The elements of these three case studies illustrate how some of the questions enumerated at the beginning of this chapter are sometimes answered in the context of working with several customers at the same time.  If we recognize these issues, make them explicit, and realize that we are using the answers to guide our actions during the process of field engineering the system, we are more likely to rationally approach customers and manage our responses to attain common ends. 

 

 

IV.  Confidentiality and Public Accountability

                       

Above and beyond the normal security conditions associated with confidentiality issues, there is a need for a conscious strategy relating to privacy and confidentiality when obtaining and working with administrative data from other agencies and other Sections within a SESA.  However, there are few institutionalized safeguards or protocols within the State Research structure providing for either security or accountability.  These failures both inhibit the development of data sharing agreements and could prove fatal to LMI programs based on the use of administrative records.  In addition to involving the concern over the privacy of individuals, data sharing agreements imply a joint liability between the sending and receiving entities. Therefore, there is a need to develop, articulate, and institutionalize confidentiality and privacy protections in Research Offices beyond those already in place.

 

Educational institutions and State and local agencies have their own confidentiality protections for the data they may share with  a Research Office.  Each entity is quite likely to be represented by an attorney versed in the institution’s particular confidentiality statutes and, in the case of federally funded agencies, the related federal statutes and regulations.  Due simply to the function of the job, the attorney is unlikely to be as knowledgeable about the agency or institution’s requirements for human resource planning or accountability that can be addressed through research strategies based on records matching.  Opening an initiative with another state agency means conducting the appropriate research into governing statutes and planning and accountability requirements, as a first step.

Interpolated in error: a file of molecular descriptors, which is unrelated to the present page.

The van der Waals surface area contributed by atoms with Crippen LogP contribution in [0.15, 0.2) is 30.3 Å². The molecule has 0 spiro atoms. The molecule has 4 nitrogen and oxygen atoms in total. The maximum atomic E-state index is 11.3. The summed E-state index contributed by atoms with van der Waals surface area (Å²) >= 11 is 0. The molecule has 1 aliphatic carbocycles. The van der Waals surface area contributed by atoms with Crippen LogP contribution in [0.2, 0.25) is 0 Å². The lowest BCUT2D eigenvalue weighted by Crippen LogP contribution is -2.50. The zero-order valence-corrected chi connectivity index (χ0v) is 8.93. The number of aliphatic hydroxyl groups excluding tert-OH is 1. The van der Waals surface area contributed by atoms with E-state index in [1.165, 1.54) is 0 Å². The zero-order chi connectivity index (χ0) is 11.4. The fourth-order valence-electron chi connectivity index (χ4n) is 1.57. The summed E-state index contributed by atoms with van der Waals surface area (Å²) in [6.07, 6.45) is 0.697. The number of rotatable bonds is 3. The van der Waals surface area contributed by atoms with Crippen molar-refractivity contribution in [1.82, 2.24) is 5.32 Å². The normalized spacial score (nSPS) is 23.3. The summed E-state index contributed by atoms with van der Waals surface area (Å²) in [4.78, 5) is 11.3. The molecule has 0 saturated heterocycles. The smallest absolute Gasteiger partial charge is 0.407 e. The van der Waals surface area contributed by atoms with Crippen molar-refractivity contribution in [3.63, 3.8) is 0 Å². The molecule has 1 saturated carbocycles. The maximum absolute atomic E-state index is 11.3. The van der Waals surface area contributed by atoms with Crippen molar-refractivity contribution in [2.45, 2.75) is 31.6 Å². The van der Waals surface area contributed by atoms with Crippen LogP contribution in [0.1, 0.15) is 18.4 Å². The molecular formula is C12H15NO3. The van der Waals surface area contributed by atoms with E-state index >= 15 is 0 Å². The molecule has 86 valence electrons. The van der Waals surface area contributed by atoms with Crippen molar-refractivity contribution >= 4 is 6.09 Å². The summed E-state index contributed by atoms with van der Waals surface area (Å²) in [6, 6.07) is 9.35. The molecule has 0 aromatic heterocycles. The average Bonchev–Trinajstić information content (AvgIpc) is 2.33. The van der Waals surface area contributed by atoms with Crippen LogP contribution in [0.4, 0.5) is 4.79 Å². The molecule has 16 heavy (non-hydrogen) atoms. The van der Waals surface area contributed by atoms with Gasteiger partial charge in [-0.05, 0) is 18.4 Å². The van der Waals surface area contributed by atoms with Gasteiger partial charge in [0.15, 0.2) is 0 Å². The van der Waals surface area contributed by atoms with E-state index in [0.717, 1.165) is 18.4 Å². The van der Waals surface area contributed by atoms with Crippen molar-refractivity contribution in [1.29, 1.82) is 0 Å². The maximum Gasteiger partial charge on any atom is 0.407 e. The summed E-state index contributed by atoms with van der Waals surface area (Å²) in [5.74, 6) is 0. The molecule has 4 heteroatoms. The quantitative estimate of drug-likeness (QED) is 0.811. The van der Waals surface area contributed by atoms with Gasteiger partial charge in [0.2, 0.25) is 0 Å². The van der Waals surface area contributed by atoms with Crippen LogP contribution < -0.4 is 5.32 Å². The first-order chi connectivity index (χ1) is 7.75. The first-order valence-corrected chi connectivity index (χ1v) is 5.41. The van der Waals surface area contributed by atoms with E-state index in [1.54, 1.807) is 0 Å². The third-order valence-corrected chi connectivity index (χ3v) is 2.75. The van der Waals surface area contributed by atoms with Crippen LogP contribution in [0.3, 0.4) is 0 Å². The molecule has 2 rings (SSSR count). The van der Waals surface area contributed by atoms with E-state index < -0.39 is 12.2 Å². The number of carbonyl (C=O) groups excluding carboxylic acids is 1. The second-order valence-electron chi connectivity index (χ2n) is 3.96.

Overriding all data sharing discussions between state agencies are concerns for the protection of the privacy of employer information, and in the case of persons, their civil liberties as well.   When opening discussions with another institution it is often useful to have available information about the confidentiality and security requirements Research Offices and their parent agency must meet as well as copies of contracts with any similar institution.  As our Research Office obtains more agreements between agencies, colleges, and commissions overseeing professional licensure, these issues have become less often the focus of overt concern. 

 

One strategy that appears to facilitate the ongoing acceptance of data sharing agreements with the Research Office in Wyoming is publication of research results and an explanation of the data matching mechanisms used to achieve these results.  Publication of results is not simply treated as information dissemination, we also attempt to communicate the value-added justification for data sharing as an aspect of public accountability.  If we are to claim that data sharing benefits outweigh data sharing risks, it seems that we need to constantly demonstrate beneficial outcomes.